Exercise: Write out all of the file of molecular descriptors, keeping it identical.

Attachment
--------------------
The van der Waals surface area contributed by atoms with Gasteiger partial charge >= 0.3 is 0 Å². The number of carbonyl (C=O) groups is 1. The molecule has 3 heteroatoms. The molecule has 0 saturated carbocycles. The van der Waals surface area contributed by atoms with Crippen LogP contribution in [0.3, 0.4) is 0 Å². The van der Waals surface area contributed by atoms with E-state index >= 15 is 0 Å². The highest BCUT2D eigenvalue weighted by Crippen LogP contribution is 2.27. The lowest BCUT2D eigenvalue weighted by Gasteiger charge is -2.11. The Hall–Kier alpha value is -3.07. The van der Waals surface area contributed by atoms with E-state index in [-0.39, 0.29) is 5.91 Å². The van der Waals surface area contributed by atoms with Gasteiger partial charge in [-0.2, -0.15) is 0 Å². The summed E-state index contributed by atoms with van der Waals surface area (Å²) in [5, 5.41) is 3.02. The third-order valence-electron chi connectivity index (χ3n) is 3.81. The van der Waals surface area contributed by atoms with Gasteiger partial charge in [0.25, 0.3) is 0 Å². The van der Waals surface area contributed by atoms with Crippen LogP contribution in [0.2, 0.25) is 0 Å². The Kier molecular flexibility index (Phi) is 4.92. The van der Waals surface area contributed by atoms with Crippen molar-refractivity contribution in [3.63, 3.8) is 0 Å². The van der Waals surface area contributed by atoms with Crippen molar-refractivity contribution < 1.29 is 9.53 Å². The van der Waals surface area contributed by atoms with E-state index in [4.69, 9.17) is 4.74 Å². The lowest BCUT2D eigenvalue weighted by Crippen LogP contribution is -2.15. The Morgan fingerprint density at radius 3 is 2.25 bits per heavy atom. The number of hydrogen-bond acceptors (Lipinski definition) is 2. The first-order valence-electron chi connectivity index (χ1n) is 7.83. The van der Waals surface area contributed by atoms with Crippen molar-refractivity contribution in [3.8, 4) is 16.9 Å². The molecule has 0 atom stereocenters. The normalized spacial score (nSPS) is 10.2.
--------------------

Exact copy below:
The van der Waals surface area contributed by atoms with Gasteiger partial charge >= 0.3 is 0 Å². The number of carbonyl (C=O) groups is 1. The molecule has 3 heteroatoms. The molecule has 0 saturated carbocycles. The van der Waals surface area contributed by atoms with Crippen LogP contribution in [0.3, 0.4) is 0 Å². The van der Waals surface area contributed by atoms with E-state index >= 15 is 0 Å². The highest BCUT2D eigenvalue weighted by Crippen LogP contribution is 2.27. The lowest BCUT2D eigenvalue weighted by Gasteiger charge is -2.11. The Hall–Kier alpha value is -3.07. The van der Waals surface area contributed by atoms with E-state index in [-0.39, 0.29) is 5.91 Å². The van der Waals surface area contributed by atoms with Gasteiger partial charge in [-0.2, -0.15) is 0 Å². The summed E-state index contributed by atoms with van der Waals surface area (Å²) in [5, 5.41) is 3.02. The third-order valence-electron chi connectivity index (χ3n) is 3.81. The van der Waals surface area contributed by atoms with Gasteiger partial charge in [0.25, 0.3) is 0 Å². The van der Waals surface area contributed by atoms with Crippen LogP contribution in [0.2, 0.25) is 0 Å². The Kier molecular flexibility index (Phi) is 4.92. The van der Waals surface area contributed by atoms with Crippen molar-refractivity contribution in [3.63, 3.8) is 0 Å². The van der Waals surface area contributed by atoms with Crippen molar-refractivity contribution < 1.29 is 9.53 Å². The van der Waals surface area contributed by atoms with E-state index in [4.69, 9.17) is 4.74 Å². The lowest BCUT2D eigenvalue weighted by Crippen LogP contribution is -2.15. The Morgan fingerprint density at radius 3 is 2.25 bits per heavy atom. The number of hydrogen-bond acceptors (Lipinski definition) is 2. The first-order valence-electron chi connectivity index (χ1n) is 7.83. The van der Waals surface area contributed by atoms with Crippen molar-refractivity contribution in [3.8, 4) is 16.9 Å². The molecule has 0 atom stereocenters. The normalized spacial score (nSPS) is 10.2.